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Communications of the ACM

ACM Opinion

Amid a Pandemic, a Health Care Algorithm Shows Promise and Peril


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Amid a Pandemic, a Health Care Algorithm Shows Promise and Peril

Introducing machine learning into the triage process has the potential to improve inpatient care by highlighting new links between clinical data and outcomes, but it could also over-sensitize young physicians to the specific tests and health factors that the algorithm deems important; it could compromise trainees ability to hone their own clinical intuition.

Vishal Khetpal, M.D., MSc is an internal medicine resident physician training in the Brown University Internal Medicine Program. Nishant R. Shah, M.D., MPH is an assistant professor of medicine at the Alpert Medical School of Brown University and an assistant professor of health services, practice, and policy at the Brown University School of Public Health.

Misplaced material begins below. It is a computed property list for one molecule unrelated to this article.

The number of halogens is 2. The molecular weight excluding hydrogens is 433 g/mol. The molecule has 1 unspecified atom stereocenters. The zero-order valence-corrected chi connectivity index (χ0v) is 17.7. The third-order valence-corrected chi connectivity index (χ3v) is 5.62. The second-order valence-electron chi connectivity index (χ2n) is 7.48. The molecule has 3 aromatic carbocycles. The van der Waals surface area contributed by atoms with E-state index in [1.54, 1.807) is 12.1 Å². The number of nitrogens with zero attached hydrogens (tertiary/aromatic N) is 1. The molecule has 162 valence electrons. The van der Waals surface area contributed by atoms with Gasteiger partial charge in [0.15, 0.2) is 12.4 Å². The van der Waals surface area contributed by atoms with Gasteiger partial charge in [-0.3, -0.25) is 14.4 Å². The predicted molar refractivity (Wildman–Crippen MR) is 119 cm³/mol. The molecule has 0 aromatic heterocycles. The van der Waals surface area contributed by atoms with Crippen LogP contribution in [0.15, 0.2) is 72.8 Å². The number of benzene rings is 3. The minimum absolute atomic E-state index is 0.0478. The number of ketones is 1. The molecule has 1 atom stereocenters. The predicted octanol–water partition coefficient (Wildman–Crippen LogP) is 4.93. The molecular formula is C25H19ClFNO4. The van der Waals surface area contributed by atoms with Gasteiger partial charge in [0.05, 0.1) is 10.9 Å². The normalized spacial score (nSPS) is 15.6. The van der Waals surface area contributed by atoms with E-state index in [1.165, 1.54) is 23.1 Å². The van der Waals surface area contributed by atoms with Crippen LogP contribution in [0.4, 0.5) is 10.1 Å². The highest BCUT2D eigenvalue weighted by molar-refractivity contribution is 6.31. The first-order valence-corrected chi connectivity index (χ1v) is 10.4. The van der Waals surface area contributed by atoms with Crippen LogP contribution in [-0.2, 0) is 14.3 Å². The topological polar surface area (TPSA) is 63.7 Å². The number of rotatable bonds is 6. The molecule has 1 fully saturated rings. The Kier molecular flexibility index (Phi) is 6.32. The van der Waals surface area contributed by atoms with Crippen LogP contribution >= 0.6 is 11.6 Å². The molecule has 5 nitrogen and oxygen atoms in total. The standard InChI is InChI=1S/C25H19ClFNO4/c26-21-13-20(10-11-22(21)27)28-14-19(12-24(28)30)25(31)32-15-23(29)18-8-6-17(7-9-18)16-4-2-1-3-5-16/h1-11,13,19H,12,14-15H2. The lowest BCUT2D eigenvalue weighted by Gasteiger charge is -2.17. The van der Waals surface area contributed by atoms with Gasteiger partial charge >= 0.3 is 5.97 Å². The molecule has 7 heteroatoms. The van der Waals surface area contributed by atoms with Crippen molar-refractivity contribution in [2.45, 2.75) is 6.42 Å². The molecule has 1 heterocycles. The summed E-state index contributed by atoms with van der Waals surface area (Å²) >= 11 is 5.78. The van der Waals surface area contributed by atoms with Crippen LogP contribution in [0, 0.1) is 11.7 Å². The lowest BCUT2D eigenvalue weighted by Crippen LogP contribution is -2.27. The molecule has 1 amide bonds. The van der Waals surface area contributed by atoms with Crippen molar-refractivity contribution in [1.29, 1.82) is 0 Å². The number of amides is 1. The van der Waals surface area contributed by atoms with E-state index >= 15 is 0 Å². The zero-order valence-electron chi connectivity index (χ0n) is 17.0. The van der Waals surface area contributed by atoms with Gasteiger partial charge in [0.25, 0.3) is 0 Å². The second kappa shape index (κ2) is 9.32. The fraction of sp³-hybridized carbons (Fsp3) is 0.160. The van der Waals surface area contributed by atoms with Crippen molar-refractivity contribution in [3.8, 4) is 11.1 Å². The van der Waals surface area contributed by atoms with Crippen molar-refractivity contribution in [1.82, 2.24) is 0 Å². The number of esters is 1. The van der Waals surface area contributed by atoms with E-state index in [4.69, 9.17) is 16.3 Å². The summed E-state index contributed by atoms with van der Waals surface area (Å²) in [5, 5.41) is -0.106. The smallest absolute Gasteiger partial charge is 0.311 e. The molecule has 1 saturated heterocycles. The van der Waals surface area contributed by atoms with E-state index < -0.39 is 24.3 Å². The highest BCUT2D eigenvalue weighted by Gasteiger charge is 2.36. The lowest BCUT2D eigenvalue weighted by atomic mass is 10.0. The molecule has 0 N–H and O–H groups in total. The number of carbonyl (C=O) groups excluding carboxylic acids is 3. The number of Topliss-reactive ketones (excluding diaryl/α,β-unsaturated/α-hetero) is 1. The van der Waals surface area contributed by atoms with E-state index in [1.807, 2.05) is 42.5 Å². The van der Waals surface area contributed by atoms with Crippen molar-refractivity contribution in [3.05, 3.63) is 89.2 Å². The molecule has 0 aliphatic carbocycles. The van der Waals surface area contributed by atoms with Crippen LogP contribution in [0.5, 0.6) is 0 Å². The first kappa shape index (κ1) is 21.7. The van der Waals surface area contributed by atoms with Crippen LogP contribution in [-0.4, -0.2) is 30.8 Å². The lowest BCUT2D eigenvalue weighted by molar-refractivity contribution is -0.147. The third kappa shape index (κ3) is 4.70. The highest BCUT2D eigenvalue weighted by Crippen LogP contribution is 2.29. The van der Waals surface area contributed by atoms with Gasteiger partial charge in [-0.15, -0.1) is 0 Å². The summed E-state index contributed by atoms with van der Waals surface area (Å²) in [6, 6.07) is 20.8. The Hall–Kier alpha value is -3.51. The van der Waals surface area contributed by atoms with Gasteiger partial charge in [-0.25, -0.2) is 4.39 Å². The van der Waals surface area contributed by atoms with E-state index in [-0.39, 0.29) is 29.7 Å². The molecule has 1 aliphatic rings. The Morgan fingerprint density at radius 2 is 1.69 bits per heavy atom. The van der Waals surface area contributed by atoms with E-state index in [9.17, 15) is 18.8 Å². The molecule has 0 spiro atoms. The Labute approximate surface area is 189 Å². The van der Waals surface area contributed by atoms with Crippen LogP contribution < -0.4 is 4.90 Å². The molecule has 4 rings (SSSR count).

In the midst of 2020's pandemic uncertainty, private electronic health record giant Epic accelerated the deployment of a clinical prediction tool called the Deterioration Index (DI) to help physicians decide when to move a patient into or out of intensive care. The DI is poised to upend a key cultural practice in medicine—triage—augmenting, or perhaps entirely replacing it with machine learning and big data.

The authors contend, however, that the DI remains proprietary and was not independently validated or peer-reviewed before it was rapidly deployed to America’s largest health care systems, raising a host of issues.

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